Getting arrested for a crime is never a good thing — especially with the state of detention jails today. While you can’t avoid your day in court, it is possible to get out of jail after an arrest while waiting for your trial. Here are some tips on how:
Getting Out with a Bondsman
The usual go-to person is a bail bondsman. A Raleigh bondsman is fairly easy to find and will give you the amount you need upon payment of around 10% of the bail. The percentage usually varies from one bondsman to another, depending on the risk of the client. To lower the cost, you should also ask the judge for a lower bail amount, especially if you’re not a flight risk or if this is your first time as an accused.
Getting Out with Cash or Collateral Bail
You can also choose to post cash bail or bail upon collateral. This can be land property, a vehicle, or any other item that more or less corresponds to the value of the bail. Since the bail is simply a guarantee of further appearance, ownership of the property will only transfer when there is a violation of the bail agreement. Also, it’s not necessary that you own the property put up for bail. It’s enough that the owner has consented to have the property used as bail collateral.
Sometimes, there’s even no need for a bail. You can have the arrest invalidated if it is done without a warrant. This often occurs when police officers arrest you without the approval of a judge. If the warrant is made invalid, then any detention made pursuant to that warrant is also invalid. Note, though, that the law allows for some exceptions. For example, if the police officer reasonably believes based on personal knowledge that you took part in a crime, then your arrest without a warrant is valid. Therefore, there are limitations to this rule.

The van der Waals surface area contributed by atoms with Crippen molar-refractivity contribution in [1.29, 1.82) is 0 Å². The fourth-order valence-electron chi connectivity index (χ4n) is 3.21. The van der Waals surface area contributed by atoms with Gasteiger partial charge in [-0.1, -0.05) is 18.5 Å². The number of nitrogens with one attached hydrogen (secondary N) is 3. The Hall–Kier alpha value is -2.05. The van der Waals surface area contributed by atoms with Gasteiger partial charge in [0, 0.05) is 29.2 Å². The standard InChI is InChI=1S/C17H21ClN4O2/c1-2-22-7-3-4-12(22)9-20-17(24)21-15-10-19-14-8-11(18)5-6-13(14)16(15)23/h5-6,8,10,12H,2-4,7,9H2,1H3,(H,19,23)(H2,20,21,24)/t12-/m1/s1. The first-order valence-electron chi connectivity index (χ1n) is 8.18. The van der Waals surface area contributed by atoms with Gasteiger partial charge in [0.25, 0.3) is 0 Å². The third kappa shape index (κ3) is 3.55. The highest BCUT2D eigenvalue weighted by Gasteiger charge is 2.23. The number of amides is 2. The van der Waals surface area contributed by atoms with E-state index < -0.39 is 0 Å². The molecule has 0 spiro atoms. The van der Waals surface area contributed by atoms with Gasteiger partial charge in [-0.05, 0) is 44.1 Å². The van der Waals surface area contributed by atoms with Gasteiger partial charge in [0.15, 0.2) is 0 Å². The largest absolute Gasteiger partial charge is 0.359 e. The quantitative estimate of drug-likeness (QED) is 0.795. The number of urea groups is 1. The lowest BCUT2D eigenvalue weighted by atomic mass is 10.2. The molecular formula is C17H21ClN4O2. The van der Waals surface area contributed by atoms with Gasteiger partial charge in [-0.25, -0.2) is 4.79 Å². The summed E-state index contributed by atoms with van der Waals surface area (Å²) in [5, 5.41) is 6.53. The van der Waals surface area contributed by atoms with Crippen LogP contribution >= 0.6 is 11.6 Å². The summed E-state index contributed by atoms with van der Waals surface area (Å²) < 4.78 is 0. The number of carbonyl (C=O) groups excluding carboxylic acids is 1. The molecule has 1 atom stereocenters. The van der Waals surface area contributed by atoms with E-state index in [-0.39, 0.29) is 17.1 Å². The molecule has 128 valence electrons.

Getting Out on Own Recognizance
Also known as OR, getting out on recognizance simply means making a solemn oath to a judge that you will not flee and will show up during the trial of your case. Based on this oath done under authorities and thru a contract, you will be allowed temporary release on the condition that you will show up when the court demands it. It also accompanies the promise of informing the court if you decide to change homes or any other situation that makes it more difficult to locate you. Note, though, that an OR takes time and may be rejected by the judge. Rejection can occur if a person is a repeat offender or is likely to flee the jurisdiction of the judge.
Getting out of jail after an arrest does not leave you free from prosecution. This is temporary liberty, and you’re compelled to show up in court when your case is being tried. Only after a favorable sentence will you be able to truly be free to travel.